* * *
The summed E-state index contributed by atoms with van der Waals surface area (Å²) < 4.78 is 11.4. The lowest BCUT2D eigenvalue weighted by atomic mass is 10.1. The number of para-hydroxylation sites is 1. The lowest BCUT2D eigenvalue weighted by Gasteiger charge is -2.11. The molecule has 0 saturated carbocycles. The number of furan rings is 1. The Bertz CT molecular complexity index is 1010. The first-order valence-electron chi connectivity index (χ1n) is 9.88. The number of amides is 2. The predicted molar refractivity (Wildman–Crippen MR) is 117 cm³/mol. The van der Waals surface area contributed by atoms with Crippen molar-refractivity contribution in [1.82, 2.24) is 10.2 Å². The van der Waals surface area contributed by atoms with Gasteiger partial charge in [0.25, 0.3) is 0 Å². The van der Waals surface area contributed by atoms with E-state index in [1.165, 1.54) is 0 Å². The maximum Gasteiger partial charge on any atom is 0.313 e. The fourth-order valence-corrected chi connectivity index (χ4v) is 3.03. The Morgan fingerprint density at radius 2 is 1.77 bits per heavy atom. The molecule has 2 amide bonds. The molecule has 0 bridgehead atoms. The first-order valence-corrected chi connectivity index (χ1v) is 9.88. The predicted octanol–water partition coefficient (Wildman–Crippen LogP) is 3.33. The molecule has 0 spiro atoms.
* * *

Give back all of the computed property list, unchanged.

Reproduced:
The summed E-state index contributed by atoms with van der Waals surface area (Å²) < 4.78 is 11.4. The lowest BCUT2D eigenvalue weighted by atomic mass is 10.1. The number of para-hydroxylation sites is 1. The lowest BCUT2D eigenvalue weighted by Gasteiger charge is -2.11. The molecule has 0 saturated carbocycles. The number of furan rings is 1. The Bertz CT molecular complexity index is 1010. The first-order valence-electron chi connectivity index (χ1n) is 9.88. The number of amides is 2. The predicted molar refractivity (Wildman–Crippen MR) is 117 cm³/mol. The van der Waals surface area contributed by atoms with Crippen molar-refractivity contribution in [1.82, 2.24) is 10.2 Å². The van der Waals surface area contributed by atoms with Gasteiger partial charge in [0.25, 0.3) is 0 Å². The van der Waals surface area contributed by atoms with E-state index in [1.165, 1.54) is 0 Å². The maximum Gasteiger partial charge on any atom is 0.313 e. The fourth-order valence-corrected chi connectivity index (χ4v) is 3.03. The Morgan fingerprint density at radius 2 is 1.77 bits per heavy atom. The molecule has 2 amide bonds. The molecule has 0 bridgehead atoms. The first-order valence-corrected chi connectivity index (χ1v) is 9.88. The predicted octanol–water partition coefficient (Wildman–Crippen LogP) is 3.33. The molecule has 0 spiro atoms.